This course will be updated for 2016-2017 ASAP.
Successful completion of How To Write A Research Proposal is strongly recommended.
Basic statistical and genetic knowledge.
In the first two weeks the student will acquire hands on experience with bioinformatics tools typically used in the different disciplines of genetic/genomic research and pass through all phases necessary to accomplishing a research proposal such as hypotheses formation, study designs and power issues. The course will focus on the genomics of complex diseases such as osteoarthritis, ageing and longevity, and cardiovascular diseases. In the third week the students will assemble a research proposal applying the gained knowledge of the genomics approach to complex diseases.
The following items will be addressed:
Which research questions are of importance in different disease fields?
What common designs are applied in genetic and gene expression studies?
How and why are large datasets of genetic, gene expression and phenotypic data collected?
What do the data types look like?
How are such datasets managed?
Which bioinformatics tools are used for pattern recognition in the data, to match results with existing biological information, to form new hypotheses?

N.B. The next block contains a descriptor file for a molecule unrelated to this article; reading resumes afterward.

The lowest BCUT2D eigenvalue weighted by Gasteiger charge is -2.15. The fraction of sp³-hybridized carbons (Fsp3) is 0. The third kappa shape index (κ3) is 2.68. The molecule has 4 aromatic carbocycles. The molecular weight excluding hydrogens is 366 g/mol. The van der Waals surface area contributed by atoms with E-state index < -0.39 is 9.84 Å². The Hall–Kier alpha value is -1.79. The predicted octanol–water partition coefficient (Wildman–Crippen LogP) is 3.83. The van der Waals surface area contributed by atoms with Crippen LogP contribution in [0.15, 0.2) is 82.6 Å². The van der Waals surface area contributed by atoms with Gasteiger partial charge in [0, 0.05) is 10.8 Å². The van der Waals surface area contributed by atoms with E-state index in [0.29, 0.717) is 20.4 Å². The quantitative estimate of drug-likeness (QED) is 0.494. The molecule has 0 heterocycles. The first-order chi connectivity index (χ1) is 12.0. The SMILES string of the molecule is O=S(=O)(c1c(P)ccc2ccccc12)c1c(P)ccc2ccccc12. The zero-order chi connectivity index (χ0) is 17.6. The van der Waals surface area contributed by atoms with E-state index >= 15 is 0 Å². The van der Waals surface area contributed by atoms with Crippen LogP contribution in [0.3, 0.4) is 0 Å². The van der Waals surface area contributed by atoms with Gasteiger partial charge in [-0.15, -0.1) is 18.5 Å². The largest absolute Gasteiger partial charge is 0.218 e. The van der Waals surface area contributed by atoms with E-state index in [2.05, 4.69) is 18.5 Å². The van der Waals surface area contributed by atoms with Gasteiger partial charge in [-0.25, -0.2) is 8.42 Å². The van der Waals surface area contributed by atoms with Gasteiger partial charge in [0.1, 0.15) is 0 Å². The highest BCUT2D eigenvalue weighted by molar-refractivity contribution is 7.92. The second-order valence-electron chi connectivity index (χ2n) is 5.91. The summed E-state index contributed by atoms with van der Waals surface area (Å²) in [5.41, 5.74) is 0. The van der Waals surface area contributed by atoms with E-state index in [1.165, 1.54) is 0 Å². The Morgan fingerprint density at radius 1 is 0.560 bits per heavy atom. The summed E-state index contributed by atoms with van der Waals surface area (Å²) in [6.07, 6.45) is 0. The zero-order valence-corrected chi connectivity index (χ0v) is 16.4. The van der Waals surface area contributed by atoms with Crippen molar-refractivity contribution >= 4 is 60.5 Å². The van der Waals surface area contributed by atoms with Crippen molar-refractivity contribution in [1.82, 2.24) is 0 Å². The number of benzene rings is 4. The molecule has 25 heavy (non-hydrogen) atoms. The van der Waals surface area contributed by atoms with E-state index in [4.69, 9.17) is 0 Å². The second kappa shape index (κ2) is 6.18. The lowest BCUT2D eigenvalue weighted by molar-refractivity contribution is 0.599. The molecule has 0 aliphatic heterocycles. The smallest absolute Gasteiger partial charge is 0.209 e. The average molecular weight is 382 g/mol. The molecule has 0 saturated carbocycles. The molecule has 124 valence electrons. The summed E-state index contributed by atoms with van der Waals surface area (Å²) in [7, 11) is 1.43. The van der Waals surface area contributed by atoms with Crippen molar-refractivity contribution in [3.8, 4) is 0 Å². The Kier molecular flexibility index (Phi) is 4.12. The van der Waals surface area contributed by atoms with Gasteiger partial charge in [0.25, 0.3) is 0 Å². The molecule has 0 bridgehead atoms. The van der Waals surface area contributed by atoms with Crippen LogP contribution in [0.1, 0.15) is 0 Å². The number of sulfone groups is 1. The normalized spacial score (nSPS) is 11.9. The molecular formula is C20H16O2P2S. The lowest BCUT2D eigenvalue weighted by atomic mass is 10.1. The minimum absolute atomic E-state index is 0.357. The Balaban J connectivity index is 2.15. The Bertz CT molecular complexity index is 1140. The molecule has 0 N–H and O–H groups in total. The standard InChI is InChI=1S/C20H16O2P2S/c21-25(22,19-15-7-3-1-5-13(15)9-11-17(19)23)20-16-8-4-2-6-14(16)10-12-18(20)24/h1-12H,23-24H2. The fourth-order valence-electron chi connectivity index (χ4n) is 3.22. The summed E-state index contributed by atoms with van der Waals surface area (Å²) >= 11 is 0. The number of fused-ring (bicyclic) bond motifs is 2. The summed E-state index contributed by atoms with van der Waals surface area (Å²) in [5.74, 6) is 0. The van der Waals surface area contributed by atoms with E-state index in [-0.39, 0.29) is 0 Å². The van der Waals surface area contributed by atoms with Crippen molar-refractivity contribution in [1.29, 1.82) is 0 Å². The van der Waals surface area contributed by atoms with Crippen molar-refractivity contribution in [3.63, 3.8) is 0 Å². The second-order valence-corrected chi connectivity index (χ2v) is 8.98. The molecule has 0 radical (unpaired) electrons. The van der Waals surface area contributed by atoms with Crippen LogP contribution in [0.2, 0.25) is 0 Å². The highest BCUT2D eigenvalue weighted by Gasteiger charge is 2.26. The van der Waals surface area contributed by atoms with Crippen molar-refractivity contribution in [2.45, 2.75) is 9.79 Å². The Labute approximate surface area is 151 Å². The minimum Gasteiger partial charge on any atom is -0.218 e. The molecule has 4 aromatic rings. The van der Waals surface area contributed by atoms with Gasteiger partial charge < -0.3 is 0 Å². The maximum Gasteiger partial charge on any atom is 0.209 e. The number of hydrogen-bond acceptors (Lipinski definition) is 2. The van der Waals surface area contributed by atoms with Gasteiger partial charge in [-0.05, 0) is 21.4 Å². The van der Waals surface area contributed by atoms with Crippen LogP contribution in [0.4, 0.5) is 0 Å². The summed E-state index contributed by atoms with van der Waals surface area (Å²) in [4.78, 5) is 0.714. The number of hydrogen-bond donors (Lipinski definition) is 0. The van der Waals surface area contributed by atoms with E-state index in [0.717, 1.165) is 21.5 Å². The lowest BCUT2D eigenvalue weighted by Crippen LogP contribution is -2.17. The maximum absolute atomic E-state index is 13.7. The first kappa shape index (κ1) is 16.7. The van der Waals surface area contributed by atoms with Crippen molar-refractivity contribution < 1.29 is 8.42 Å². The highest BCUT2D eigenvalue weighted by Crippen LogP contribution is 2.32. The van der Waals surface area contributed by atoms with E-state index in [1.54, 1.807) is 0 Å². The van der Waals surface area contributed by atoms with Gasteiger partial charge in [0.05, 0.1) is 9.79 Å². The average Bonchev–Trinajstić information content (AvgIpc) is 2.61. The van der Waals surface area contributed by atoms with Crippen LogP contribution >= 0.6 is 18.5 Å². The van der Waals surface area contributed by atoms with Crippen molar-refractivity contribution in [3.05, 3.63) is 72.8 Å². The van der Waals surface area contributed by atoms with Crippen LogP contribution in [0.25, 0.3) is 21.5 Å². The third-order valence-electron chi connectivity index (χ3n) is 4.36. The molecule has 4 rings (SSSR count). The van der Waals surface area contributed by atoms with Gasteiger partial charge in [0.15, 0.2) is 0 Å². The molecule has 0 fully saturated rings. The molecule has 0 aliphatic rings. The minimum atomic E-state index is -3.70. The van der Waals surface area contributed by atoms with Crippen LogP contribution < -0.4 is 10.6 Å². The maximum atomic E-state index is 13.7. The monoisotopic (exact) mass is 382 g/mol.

This course will particularly work on:
Defining a research question, choosing appropriate techniques, integrate different biomedical disciplines, recording, organizing and analyzing data.
Commitment, motivation and drive, reflecting on personal actions, digesting other people’s opinions in work discussions.
To acquire “hands on” experience in bio-informatic tools and apply them to large genetic, gene expression and phenotypic data sets.
To apply new results with existing biological information and thereby form new hypotheses.
To gain knowledge about the genomics of complex diseases in order to design new research questions and hypotheses.
To determine the appropriate study design and power to establish and defend a “genomic” research proposal.
Mode of instruction
Plenary sessions, practicals, self study assignments, work groups.
Written report on the practicals; student behavior (motivation, independency, oral reporting, participation in discussion); research proposal; oral presentation of assignment.